May the force be with you: why resistance training is essential for subjects with type 2 diabetes mellitus without complications
Physical activity, together with diet and pharmacological therapy, represents one of the three cornerstones in type 2 diabetes mellitus treatment and care. The therapeutic appeal of regular physical activity stems from: (i) its non-pharmacological nature; (ii) its beneficial effects on the metabolic risk factors associated with diabetes complications; (iii) its low costs. Evidence accumulated in the last years suggests that aerobic training—endurance training—constitutes a safe modality of intervention, achievable, and effective in diabetes treatment, whenever it is not limited by comorbidities. Aerobic training exerts insulin-mimetic effects and has been shown to lower mortality risk too. Anaerobic, intense physical activity, such as that of strength or power sports disciplines, is not univocally recognized as safe and simple to realize, however, it is important in stimulating energy and glucose metabolism. According to recent evidence, high-intensity training may be prescribed even in the face of cardiovascular diseases, peripheral vascular disease, or osteoarthritis. Some studies have shown resistance training to be more efficient than aerobic exercise in improving glycemic control. This review explores the most up-to-date indications emerging from literature in support of the beneficial effects of strength stimulation and resistance training in patients with type 2 diabetes without complications.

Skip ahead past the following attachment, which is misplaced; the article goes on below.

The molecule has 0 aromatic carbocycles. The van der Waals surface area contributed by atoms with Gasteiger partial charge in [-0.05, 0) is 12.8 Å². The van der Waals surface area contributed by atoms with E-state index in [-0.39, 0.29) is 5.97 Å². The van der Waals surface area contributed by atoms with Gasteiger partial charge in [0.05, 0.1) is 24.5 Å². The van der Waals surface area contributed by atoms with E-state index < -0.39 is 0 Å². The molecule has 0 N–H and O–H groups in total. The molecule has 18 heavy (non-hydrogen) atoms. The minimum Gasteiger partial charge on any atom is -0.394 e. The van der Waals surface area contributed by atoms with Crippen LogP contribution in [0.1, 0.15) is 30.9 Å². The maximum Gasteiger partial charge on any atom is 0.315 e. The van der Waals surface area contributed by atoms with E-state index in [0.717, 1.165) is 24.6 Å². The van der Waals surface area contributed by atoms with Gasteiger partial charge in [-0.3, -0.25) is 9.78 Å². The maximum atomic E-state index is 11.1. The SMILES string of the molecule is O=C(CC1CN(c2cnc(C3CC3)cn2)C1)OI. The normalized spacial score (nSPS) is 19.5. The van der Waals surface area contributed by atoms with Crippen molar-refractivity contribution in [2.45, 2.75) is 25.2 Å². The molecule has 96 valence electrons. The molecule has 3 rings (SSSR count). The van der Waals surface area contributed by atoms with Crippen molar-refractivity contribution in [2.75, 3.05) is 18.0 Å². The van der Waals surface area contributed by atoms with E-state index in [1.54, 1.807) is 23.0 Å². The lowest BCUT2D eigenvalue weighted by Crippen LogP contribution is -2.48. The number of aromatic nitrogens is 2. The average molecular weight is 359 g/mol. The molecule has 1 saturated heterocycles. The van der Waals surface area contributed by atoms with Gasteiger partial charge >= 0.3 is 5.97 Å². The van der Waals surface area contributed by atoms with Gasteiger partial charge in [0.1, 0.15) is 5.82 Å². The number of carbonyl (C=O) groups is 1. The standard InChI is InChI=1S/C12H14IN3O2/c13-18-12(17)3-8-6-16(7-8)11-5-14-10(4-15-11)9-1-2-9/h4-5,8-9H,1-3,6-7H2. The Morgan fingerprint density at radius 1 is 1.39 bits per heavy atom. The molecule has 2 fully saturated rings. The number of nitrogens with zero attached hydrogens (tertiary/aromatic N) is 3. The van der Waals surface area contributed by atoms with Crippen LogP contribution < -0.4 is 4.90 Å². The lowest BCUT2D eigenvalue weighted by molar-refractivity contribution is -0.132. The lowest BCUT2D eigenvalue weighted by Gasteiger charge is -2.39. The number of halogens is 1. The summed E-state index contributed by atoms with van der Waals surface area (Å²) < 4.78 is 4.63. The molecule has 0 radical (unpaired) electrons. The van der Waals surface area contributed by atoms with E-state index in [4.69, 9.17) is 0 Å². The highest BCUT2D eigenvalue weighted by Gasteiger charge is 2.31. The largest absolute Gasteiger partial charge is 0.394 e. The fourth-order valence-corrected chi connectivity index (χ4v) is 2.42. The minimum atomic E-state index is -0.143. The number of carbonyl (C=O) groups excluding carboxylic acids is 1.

KeywordsResistance training Strength Type 2 diabetes Glycemic control
American College of Sports Medicine
American Diabetes Association
phosphorylated adenosine monophosphate-activated protein kinase
protein kinase B
calmodulin-dependent protein kinase II
body mass index
diabetes self-management education
Exercise and Sport Science Australia
glucose transporter 4
glycogen synthase kinase 3β
maximum heart rate
International Diabetes Federation
myocite enhancer factor 2
mammalian target of rapamycin
nonalcoholic fatty liver disease
phosphatidylinositol 3 kinase
peroxisome proliferator-activated receptor-gamma coactivator 1α
progressive resistance training
one repetition maximum
type 1 diabetes
type 2 diabetes
tumor necrosis factor
therapeutic patient education
World Health Organization
This research did not receive any specific grant from funding agencies in the public, commercial, or not-for-profit sectors.
All authors were responsible for drafting the manuscript and revising it critically for valuable intellectual content. All authors approved the version to be published.
Compliance with ethical standards
Conflict of interest
The authors declare that they have no conflict of interest.
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